How to turn coffee cherries into coffee beans: Step 4

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Continuing my series on the incredibly time consuming process of producing a cup of coffee from a pile of coffee cherries (part one, part two, part three)… this next step is the roast. In theory the easiest, and quickest, step in the procedure. In theory. Because nothing in this little game is as it seems.

I use a Behmor 4600 roaster for my beans – it’s a purpose built unit with a rotating basket and two heating elements. Normally it roasts 500gm of coffee in about 20 minutes.

First, I put my 410gms of coffee into the basket.

Then the basket in the roaster.

Then, I turned it on. All very straightforward. But nothing in this process has been as straightforward as it seems. Here’s a scrambled together video (shot on my phone) of the process. It tracks the time a little, it took much longer than expected, perhaps because I hadn’t allowed the beans to dry out quite enough, and perhaps because I kept opening the door of the roaster to shoot video.

This was the situation after the second roasting cycle…

I prefer the beans to be slightly darker, and more evenly roasted, so I put them on for another 15 minutes.

Now I’ve got to rest them for a couple of days before tasting the final product.

How to turn coffee cherries into coffee beans: Step 2

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To continue where we left off

I soaked the beans in water for about 48 hours – changing the water a few times, discarding about 30 floating (second rate or dead) beans.

Getting them dry presented a bit of a problem. I tried putting them outside on a couple of trays in the sun – but only the top dried.

They were still a little slimy, and the guide I read said they should be coarse. So I put them back in cold water and rinsed them a few more times before bundling them up in paper towel.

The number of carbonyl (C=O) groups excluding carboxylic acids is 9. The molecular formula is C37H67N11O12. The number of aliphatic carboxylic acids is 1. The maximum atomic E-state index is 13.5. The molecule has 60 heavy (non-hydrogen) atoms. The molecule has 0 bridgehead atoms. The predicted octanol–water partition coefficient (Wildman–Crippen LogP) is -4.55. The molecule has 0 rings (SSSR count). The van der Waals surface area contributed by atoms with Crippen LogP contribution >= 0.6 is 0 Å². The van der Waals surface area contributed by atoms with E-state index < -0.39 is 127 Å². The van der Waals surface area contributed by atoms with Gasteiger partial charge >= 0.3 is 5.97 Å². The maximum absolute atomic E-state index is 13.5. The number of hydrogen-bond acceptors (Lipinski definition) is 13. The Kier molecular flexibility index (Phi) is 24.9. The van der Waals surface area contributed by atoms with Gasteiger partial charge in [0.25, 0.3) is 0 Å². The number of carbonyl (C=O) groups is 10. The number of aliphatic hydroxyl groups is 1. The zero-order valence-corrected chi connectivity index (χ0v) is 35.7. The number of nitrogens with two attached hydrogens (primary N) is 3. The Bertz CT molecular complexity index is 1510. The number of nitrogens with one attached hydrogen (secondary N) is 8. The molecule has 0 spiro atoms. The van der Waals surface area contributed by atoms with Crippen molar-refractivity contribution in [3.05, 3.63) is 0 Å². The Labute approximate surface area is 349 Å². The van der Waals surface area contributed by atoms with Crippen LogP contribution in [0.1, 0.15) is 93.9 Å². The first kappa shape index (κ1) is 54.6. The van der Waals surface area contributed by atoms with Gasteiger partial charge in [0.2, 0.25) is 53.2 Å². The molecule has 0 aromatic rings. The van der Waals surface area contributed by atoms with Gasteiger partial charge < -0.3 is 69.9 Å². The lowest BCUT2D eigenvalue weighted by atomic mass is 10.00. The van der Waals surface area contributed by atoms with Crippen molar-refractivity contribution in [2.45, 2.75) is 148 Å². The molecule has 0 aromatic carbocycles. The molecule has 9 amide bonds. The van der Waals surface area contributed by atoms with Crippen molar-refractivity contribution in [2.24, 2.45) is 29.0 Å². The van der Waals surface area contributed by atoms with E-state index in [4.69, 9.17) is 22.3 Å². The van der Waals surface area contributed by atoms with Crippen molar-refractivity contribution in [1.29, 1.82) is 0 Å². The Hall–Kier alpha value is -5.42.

Like a coffee bean sausage.

This happened last night – so the sun wasn’t out. I improvised using a heat lamp we have for our turtles.

Which worked. I have dry coffee beans.

Dry coffee beans which weigh almost half what they weighed soaking wet…

I’m anticipating about 400gm of roasted coffee from 2kg of fruit and about 5 hours of work. Ouch.

How to turn coffee cherries into coffee beans: Step 1

My good friend Dave sent me two kilos of coffee cherries in the mail. Giving me the perfect opportunity to try my hand at processing coffee from fruit to cup. Today was pulping day. The cherries had started to ferment. I read this article, and decided to go with the wet processing option – or at least a low-tech version. Here, for your vicarious coffee preparing pleasure, is the process… in pictures (from my phone).


I started with two kilos of coffee fruit in a plastic bag. I put these in a tub and started squeezing the berries out one by one. This was a slow process.

Embracing the “wet process” method I filled the tub with water and started pressing the beans together and mashing them, imagining my hands were the feet of the hired help at a French vineyard.

It still took a long time. But, after mashing and bashing my way through the bucket I ended up with:

I weighed them. After soaking in water for a while (and they were noticeably waterlogged) they weighed 972 grams. They’ll lose a fair bit before roasting, and a further 20 percent during roasting. It’s not a hugely efficient process.

And now they’re soaking. For 12-48 hours.